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Down With the Lockean Proviso

From Mises blog:

[Update: See also The Blockean Proviso (Sep. 11, 2007); and Michael Makovi, “The ‘Self-Defeating Morality’ of the Lockean Proviso,” Homo Oeconomicus 32(2) (2015): 235–74:

Locke’s theory of appropriation includes the “Lockean Proviso,” that one may appropriate ownerless resources only if one leaves enough for others. The Proviso is normative and obviously may be rejected on normative grounds. But it is less obvious that it may have to be rejected for positive reasons. According to Hoppe, private property is a means for minimizing social conflict under conditions of scarcity. But the Lockean Proviso would actually exacerbate social conflict. According to Demsetz, property emerges precisely when scarcity arises and there is not enough left for everyone. Accordingly, the Lockean Proviso may be logically incompatible with the very purposes of the establishment of property. Or the Proviso may constitute what Derek Parfit calls “self-defeating morality.” Several adaptations of the Proviso – including Nozick’s – are rejected as well, based on the impossibility of interpersonal comparisons of subjective utility and the problem of economic calculation.]

Down with the Lockean Proviso

[Archived comments below]

March 13, 2009 2:35 PM by Stephan Kinsella | Other posts by Stephan Kinsella | Comments (7)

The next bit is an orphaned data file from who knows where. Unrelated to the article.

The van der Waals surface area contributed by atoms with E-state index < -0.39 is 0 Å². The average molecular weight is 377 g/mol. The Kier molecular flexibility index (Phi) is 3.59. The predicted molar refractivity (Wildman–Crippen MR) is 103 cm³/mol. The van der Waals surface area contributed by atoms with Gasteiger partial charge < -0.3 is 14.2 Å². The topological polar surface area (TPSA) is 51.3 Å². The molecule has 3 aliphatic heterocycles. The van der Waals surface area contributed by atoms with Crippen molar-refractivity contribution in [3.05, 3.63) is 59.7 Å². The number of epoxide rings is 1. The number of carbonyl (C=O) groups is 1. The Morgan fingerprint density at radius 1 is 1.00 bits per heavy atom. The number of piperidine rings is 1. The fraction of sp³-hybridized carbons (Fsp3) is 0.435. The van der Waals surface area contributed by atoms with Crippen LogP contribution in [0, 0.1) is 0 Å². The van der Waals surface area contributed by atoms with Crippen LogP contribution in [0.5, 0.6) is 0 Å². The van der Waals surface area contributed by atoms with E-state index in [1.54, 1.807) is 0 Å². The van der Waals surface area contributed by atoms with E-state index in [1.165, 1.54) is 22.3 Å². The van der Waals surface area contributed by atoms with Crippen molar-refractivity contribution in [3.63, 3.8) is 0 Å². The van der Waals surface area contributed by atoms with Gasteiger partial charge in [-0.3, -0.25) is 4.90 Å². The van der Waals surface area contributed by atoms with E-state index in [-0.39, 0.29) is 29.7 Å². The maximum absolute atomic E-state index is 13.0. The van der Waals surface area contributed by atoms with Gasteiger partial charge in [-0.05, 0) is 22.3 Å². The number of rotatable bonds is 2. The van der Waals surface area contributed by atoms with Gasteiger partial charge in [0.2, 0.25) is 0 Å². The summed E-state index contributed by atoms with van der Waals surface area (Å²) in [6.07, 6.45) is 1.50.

My attention was recently called to Tibor Machan’s paper “Self-Ownership and the Lockean Proviso” (working paper version), which will be in his book The Promise of Liberty (Lexington, 2009). As noted in the Abstract, the paper argues as follows:

Locke’s defense of private property rights includes what is called a proviso—”the Lockean proviso”—and some have argued that in terms of it the right to private property can have various exceptions and it may not even be unjust to redistribute wealth that is privately owned. I argue that this cannot be right because it would imply that one’s right to life could also have various exceptions, so anyone’s life (and labor) could be subject to conscription if some would need it badly enough. Since this could amount to enslavement and involuntary servitude, it would be morally and legally unacceptable.

Other libertarian criticisms of the Lockean Proviso include Rothbard, ch. 29 of The Ethics of Liberty; Hoppe, p. 410 et pass. of The Economics and Ethics of Private Property; and de Jasay, p. 188 and 195 of Against Politics (also discussed on p. 91 in my review thereof).

See also my own critique of what I call Walter Block’s “Blockean Proviso“. As I note there, the Lockean Proviso says that you may homestead an unowned good but only if “enough and as good” is left for others—that is, if you don’t harm them by your homesteading action by making it more difficult for them to have a similar opportunity to homestead some goods of that type. Both Block and I would reject this. But the Blockean Proviso would say that you can only homestead property that is a potential means of access to other unowned resource so long as enough and as good access to the unowned resource remains available!

Archived comments:

Comments (7)

  • Lucas
  • I got a good gist of this from Narvesson, Respecting persons…
  • Published: March 13, 2009 4:15 PM

  • David C
  • I disagree with this. Human action is the ends in itself, not property. Property is usually a consequence of human action, because without it all that is left is “might makes right” – which tends to minimize human action.”… that this cannot be right because it would imply that one’s right to life could also have various exceptions…”